A bite of a hot dog stopped a 9-year-old boy's heart, but not because he choked, according to a case study published today in Pediatrics.
The boy, from Turkey, was eating a hot dog at school when he fainted. He was resuscitated, but then Istanbul doctors heard an usual heartbeat.
Further tests showed he had a rare heart condition known as Brugada syndrome, which can cause sudden death. A piece of hot dog caused the boy's vagus nerve, which assists heart and gastrointestinal function, to change his heart beat.
People with Brugada syndrome experience episodes where their heart beats too quickly for normal blood flow. While Brugada syndrome diagnosis are difficult to measure, about 4 out of 1,000 people in the U.S. have tested positive.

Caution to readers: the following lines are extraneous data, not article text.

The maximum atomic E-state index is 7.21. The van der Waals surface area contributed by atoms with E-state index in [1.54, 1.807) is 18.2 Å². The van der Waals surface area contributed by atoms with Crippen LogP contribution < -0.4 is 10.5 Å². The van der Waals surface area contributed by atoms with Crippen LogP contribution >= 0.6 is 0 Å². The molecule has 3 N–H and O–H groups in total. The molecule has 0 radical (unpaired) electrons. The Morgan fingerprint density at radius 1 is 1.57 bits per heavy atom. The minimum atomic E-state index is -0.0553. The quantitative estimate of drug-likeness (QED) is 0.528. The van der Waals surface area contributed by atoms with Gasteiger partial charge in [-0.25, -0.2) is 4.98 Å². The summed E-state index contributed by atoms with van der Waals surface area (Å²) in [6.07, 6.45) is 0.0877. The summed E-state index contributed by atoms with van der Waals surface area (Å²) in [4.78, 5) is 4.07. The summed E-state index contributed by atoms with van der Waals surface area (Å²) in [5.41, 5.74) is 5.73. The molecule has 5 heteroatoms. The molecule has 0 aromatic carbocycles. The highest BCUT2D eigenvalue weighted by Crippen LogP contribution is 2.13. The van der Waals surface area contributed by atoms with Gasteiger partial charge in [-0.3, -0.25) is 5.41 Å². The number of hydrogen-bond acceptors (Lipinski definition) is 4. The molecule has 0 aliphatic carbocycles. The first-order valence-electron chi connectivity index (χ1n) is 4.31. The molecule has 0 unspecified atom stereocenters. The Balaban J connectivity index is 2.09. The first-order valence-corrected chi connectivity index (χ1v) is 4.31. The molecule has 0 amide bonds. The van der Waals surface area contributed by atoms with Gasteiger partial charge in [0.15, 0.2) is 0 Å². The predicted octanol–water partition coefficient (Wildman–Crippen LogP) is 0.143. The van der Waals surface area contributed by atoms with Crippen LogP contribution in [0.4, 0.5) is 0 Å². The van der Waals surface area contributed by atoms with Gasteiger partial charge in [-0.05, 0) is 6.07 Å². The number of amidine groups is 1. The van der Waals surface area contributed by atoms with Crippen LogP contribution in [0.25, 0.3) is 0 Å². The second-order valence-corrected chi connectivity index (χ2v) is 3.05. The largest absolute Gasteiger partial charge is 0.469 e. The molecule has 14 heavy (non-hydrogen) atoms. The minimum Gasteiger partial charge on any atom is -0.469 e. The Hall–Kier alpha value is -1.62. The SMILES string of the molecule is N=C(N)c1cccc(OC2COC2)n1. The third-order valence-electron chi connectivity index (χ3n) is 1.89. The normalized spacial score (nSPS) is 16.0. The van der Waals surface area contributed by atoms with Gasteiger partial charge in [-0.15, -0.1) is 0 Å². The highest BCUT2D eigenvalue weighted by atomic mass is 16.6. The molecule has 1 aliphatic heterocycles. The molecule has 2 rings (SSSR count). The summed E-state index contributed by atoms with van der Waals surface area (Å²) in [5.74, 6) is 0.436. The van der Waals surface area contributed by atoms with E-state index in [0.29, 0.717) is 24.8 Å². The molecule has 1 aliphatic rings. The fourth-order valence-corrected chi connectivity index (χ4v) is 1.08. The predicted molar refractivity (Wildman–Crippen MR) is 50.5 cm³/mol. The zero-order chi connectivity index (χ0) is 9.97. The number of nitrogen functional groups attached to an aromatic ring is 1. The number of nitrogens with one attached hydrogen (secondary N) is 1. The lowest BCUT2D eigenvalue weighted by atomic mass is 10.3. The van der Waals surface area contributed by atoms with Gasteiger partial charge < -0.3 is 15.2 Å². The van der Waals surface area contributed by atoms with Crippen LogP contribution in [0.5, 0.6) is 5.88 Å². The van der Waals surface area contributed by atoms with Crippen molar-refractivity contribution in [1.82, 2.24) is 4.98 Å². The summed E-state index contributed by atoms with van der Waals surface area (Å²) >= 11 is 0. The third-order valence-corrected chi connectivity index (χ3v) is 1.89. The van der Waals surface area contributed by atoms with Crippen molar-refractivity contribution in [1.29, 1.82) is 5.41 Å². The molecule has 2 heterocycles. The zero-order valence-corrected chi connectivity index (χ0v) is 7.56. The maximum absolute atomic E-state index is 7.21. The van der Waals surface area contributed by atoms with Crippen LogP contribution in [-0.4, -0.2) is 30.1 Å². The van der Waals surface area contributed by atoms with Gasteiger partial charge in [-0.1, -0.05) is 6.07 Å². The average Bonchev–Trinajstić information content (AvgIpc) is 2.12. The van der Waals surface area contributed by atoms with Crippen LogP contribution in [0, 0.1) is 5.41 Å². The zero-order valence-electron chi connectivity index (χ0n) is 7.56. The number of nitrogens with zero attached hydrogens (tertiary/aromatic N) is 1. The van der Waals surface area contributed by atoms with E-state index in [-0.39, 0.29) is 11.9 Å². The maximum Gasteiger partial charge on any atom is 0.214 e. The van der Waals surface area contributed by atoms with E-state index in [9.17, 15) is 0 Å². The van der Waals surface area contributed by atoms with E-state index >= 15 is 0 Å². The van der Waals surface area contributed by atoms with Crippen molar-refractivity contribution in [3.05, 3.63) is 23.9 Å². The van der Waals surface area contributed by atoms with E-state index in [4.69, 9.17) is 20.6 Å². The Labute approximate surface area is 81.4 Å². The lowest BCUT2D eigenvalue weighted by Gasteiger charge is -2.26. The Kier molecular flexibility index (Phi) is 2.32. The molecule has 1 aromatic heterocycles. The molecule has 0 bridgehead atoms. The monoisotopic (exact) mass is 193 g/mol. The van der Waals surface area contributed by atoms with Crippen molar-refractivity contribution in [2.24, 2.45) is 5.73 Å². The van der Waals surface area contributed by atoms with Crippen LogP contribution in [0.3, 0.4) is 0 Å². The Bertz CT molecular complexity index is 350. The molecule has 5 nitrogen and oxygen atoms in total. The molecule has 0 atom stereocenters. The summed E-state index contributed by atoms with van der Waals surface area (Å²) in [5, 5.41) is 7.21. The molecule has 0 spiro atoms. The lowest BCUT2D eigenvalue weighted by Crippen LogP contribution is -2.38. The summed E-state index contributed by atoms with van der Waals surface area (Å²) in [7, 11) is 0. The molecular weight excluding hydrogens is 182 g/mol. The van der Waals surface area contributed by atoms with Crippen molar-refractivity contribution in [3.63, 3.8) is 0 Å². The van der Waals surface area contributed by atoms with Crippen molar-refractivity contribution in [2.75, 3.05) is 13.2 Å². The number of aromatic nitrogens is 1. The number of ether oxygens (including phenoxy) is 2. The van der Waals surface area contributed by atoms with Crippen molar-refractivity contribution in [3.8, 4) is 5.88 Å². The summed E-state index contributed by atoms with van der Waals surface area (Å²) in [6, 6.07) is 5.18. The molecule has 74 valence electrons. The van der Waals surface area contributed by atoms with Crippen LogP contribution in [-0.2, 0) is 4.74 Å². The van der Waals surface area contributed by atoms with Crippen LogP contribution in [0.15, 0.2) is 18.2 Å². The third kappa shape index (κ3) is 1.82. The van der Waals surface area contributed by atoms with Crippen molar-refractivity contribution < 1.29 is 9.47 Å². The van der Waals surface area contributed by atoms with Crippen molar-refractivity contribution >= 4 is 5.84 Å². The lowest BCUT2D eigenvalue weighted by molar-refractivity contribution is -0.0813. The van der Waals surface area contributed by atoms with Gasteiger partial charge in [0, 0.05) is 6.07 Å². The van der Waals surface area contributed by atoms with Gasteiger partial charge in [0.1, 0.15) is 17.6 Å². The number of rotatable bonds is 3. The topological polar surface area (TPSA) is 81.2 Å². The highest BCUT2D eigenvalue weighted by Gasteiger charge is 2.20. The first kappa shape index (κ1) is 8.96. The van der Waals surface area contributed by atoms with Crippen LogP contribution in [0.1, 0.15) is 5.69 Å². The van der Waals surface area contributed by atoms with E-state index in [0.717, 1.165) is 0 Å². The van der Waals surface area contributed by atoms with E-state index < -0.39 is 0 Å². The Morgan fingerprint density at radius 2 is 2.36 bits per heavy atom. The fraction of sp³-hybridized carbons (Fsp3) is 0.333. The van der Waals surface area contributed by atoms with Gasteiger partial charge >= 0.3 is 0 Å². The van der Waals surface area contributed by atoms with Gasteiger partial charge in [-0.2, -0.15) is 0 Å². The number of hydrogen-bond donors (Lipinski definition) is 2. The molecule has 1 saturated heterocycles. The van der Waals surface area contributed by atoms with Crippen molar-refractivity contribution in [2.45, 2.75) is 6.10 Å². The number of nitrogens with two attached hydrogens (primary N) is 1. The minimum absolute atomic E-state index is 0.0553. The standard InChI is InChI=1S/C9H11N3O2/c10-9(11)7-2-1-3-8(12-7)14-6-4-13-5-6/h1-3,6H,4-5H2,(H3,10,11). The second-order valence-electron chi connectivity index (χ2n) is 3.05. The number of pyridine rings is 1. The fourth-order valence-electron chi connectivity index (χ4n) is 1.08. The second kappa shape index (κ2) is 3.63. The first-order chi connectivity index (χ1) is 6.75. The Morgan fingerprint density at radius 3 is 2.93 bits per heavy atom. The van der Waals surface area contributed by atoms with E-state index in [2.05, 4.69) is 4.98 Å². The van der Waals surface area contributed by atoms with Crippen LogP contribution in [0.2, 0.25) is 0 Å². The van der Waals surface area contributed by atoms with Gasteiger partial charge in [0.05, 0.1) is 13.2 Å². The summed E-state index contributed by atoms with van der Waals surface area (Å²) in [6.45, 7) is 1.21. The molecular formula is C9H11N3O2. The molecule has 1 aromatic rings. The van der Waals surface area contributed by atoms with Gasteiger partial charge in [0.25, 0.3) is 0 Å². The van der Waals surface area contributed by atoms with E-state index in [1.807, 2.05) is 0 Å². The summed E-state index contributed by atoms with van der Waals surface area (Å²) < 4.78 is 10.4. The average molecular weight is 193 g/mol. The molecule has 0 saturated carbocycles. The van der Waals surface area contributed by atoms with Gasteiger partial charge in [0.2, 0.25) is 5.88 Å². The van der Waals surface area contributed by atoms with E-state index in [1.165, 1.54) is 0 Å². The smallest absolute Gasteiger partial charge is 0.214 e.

The Pediatrics report says this boy's case is reason why children who've gone into cardiac arrest after eating a meal should be evaluated for the heart condition.